Bond prices tanked after FOMC Minutes increased the likelihood of 2013 Tapering event. Unlike Stocks and FX, Bond traders were unanimous in their reaction, with 10Y Benchmark prices hitting lower without any significant pullback. This is because yields have been artificially depressed since the introduction of QE1 in late 2008. Without QE purchases, it is unlikely that yields will be this low considering that alpha gains from Commodities and Stocks have been much higher in recent years thanks to cheap financing. To put it in perspective, US 10Y yields has been historically much higher, with an average of above 5% since 1962. Furthermore, any Finance student would also know that textbook risk free rate (e.g. pure cost of borrowing money without any other risk factor) is traditionally set at 3%, making the yields of past few years looking highly unnatural.
Stocks and FX traders may be forgiven if they are unable to determine what is the final outcome for their respective assets in a world without QE. However in the case of Yields, the answer is clear cut, whether US market is able to come out stronger without QE clutches is irrelevant in the context of yields. In theory yields should decrease if US economy start to collapse again due to lack of stimulus, brought about by investors clearing stocks and pumping them into safer bonds. However, it is unlikely that market demand will be able to make up for the decrease in Fed purchases. On the other hand, if market managed to start running without clutches, the optimism and renewed risk appetite will push yields higher as well. We can simply look at historical price for guidance. From 1962 to 2008, 10Y yields has never fallen below 3.5% despite going through cycles of recession (depression even) and bull runs. The only time yields fell below 3.5% was in the era of QE. Hence if everything revert to normal (e.g. no QE), it is difficult to imagine yields going any other way but up.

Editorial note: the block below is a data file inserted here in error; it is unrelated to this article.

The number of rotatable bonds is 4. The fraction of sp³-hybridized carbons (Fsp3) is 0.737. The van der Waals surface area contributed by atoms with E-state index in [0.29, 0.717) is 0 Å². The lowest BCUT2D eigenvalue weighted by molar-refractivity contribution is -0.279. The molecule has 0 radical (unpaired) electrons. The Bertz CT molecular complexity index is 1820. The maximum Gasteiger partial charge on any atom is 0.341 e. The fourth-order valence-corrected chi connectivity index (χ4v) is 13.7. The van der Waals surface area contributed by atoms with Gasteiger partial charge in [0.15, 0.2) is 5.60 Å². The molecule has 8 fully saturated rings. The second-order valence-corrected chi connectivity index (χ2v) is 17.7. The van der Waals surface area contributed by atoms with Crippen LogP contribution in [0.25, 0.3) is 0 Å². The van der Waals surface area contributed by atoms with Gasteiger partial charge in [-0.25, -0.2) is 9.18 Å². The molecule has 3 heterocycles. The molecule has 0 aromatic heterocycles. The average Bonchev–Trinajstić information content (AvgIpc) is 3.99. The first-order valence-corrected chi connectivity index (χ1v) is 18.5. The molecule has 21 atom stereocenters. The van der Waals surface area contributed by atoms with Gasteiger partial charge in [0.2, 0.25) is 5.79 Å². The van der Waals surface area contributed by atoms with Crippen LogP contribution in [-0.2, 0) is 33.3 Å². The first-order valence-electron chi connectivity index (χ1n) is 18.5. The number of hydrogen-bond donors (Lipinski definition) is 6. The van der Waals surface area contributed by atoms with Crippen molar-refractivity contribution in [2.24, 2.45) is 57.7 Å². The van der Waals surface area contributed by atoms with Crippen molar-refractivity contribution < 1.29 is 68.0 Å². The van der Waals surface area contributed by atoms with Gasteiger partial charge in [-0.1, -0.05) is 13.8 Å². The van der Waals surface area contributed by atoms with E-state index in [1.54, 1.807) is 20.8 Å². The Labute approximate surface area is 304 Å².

That being said, volatility in the short run is still possible, which means that bond prices may still push up higher as part of your run of the mill volatility reaction, rather than a directional play. Case in point, hourly chart shows some slight pullback, with prices hitting the soft resistance around 124.65. Stochastic readings supports the recovery, with readings seeking to form a bullish cycle signal. However, price may find this level hard to break as both fundamentals and short-term pressure remains on the bears side. Even if the 124.65 level is broken, there is a sturdier resistance at 124.8, which happens to be the 38.2% Fib retracement (not shown on chart) of the post FOMC decline (from 125.5 high to 124.35 low). Considering that there has been various peaks around and under Stoch 50.0 levels, it will not be surprising to see Stoch bullish cycle (if even formed to begin with) being cut short and revert pressure back to the downside once again.
Daily Chart shows a breakout of 125.0 round figure and the bearish rejection of the descending trendline. Currently Stoch readings are also Oversold, suggesting that a corrective move higher is possible as well, in line with what Hourly Chart tells us. Should 125.0 holds in the event of a pullback, the breakout will be confirmed and we should be able to see further bearish acceleration (e.g. higher yields) moving forward, agreeing with fundamentals. Even in the case of prices breaking 125.0 higher, the descending trendline will help to push prices lower, hence increasing the likelihood of a “fakeout” towards the upside.
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